STUDENT UNION BALLROOM (ROOM 330) 2100 Hillside Road, Storrs, CT 06269 October 3, 2019
Join us for the second biannual UConn Native Plants & Pollinators Conference! Come for an exciting day of presentations featuring current science-based research and information on supporting pollinators in managed landscapes. This program is designed for growers and other green industry professionals, landscape service providers, landscape architects and designers, town commissions, municipalities, schools, and homeowners. Learn how to utilize native plants to provide the greatest value for pollinators throughout the year!
• Register online or visit the UConn IPM website (www.ipm.uconn.edu)
Early registration $50.00, by Friday August 30, 2019 • $60.00 after August 30, 2019
• Students $25.00 with valid school ID
The registration fee includes: Admission to sessions Lunch & Parking
Parking is available in the North Parking Garage (103 North Eagleville Road) and South Parking Garage (2366 Jim Calhoun Way). Please bring your parking garage ticket with you to check-in for validation. See Link to UConn Storrs Campus map.
A map that Extension educator Emily Wilson created last year made it into the most recent Esri Map Book. The Map Book is a hard copy, glossy publication (complete with a textured cover) that Esri publishes every year and distributes to attendees of the Esri International User Conference in San Diego, that had an attendance of over 19,000 people this year. Here is the link to the online map book https://www.esri.com/en-us/esri-map-book/maps#/list and this is the direct link to the UConn map created by Emily Wilson: https://www.esri.com/en-us/esri-map-book/maps#/details/14/1. It is exciting that Emily’s map was selected, and is excellent exposure for UConn and the work that we do.
New Haven– One hundred pounds of litter – everything from deflated Mylar balloons and monofilament fishing line to plastic bottles, Styrofoam cups, straws, cigarette butts and lots of bottle caps — filled the buckets and reusable bags of 35 volunteers Thursday at Lighthouse Point Park as they helped launch a campaign to keep plastic trash out of Long Island Sound.
“My husband and I grew up down here, so we just wanted to come and help out,” said Lisa Ratti, who came with her husband Salvatore and their daughters Kylie, 13, Courtney, 11, and Rosalie, 4, from their home in Newington to work with the other volunteers in picking up trash.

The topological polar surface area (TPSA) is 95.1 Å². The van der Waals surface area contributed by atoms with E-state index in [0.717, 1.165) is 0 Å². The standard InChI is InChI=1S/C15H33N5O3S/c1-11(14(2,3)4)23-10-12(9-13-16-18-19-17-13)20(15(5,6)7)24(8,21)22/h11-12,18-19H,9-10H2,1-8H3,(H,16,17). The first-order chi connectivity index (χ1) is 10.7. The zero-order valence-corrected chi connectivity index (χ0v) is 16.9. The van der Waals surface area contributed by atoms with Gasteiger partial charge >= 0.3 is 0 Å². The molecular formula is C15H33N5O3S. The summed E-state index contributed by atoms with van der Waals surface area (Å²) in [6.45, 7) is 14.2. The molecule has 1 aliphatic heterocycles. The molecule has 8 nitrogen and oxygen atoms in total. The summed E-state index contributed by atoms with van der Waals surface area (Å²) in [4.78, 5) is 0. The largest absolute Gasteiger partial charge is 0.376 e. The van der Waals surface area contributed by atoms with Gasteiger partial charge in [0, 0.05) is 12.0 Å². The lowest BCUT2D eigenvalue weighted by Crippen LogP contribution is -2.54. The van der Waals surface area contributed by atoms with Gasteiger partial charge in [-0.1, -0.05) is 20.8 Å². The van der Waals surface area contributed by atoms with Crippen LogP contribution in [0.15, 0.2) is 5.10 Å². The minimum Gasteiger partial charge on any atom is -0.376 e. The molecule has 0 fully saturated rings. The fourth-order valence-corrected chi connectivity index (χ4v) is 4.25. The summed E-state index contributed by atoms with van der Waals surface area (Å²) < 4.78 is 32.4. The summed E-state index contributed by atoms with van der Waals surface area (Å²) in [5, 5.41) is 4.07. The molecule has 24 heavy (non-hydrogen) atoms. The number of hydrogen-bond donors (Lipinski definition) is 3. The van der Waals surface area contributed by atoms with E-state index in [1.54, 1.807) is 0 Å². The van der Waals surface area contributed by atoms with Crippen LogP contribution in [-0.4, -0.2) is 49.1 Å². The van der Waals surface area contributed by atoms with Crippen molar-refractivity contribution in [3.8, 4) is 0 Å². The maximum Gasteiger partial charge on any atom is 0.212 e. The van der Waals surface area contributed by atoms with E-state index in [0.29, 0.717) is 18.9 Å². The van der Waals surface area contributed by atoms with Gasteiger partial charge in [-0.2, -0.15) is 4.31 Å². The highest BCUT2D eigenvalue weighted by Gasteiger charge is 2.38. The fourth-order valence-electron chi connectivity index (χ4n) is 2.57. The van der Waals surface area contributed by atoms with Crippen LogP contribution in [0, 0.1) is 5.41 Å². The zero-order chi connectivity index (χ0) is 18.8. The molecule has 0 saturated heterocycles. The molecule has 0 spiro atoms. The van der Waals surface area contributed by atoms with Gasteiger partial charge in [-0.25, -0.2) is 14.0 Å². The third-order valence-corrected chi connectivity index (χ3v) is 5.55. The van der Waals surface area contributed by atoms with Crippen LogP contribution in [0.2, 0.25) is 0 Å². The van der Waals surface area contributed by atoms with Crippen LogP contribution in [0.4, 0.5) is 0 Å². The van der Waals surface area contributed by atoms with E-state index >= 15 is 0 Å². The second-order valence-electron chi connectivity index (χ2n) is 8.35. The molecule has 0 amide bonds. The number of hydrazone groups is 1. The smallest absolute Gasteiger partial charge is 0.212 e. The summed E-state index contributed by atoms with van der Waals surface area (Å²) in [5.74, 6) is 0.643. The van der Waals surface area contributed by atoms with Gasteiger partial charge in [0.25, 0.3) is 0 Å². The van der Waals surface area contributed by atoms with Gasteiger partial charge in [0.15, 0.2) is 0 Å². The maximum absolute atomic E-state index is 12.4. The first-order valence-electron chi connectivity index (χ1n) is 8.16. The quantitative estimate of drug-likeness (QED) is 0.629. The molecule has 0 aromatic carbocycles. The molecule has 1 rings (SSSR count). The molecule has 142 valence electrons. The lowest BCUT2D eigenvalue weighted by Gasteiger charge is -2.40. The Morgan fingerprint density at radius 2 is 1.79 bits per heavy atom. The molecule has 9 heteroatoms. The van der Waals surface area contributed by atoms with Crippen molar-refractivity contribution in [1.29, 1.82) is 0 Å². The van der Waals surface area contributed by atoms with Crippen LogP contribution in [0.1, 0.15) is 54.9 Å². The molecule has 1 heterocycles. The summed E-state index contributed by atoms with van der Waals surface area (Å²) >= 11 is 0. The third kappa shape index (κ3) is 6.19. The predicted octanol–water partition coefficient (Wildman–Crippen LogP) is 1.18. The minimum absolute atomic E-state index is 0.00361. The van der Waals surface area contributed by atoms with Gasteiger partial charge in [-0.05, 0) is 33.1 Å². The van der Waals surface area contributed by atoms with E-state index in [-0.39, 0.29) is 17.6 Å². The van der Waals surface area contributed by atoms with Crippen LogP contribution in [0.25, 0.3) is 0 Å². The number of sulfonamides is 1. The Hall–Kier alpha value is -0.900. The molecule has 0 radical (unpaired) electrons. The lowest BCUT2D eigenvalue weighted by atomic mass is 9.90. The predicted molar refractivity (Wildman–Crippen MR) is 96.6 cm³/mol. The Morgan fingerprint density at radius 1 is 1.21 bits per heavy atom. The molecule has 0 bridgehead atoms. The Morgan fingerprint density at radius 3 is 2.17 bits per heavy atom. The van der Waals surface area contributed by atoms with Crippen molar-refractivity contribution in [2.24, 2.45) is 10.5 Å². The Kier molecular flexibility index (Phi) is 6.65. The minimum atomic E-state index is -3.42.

The two-hour cleanup on a bright, windy August day at the popular city beach and picnic area was the start of this year’s “Don’t Trash Long Island Sound – Break the Single-Use Plastic Habit” campaign sponsored by the Long Island Sound Study, Connecticut Sea Grant and Mystic Aquarium. Now in its third year, the campaign this year expanded with four groups joining in the kick-off event – The Connecticut Fund for the Environment/Save the Sound; Audubon Connecticut; The Nature Conservancy’s Connecticut chapter; and SoundWaters, which sponsored cleanups at the same time at two Stamford parks.
UConn has received a $2.25 million grant from the National Science Foundation to expand and study a new public engagement program that combines teaching, service learning, and Extension outreach.
The program is called the Environment Corps and focuses on using STEM (Science, Technology, Engineering and Math) skills to address important environmental issues like climate adaptation, brownfields remediation, and stormwater management at the municipal level. Environment Corps combines the familiar elements of classroom instruction, service learning and UConn Extension’s work with communities in a unique way that allows students to develop STEM skills and get “real world” experience as preparation for the work force, while communities receive help in responding to environmental mandates that they often lack the resources to address on their own.
“The entire team is excited and gratified that NSF has selected us for funding. This will allow us to expand and better coordinate our efforts, and create something that will hopefully be part of the University’s public engagement portfolio for a long time,” says Extension Educator Chet Arnold, principal investigator of the grant and the Director of UConn’s Center for Land Use Education and Research (CLEAR).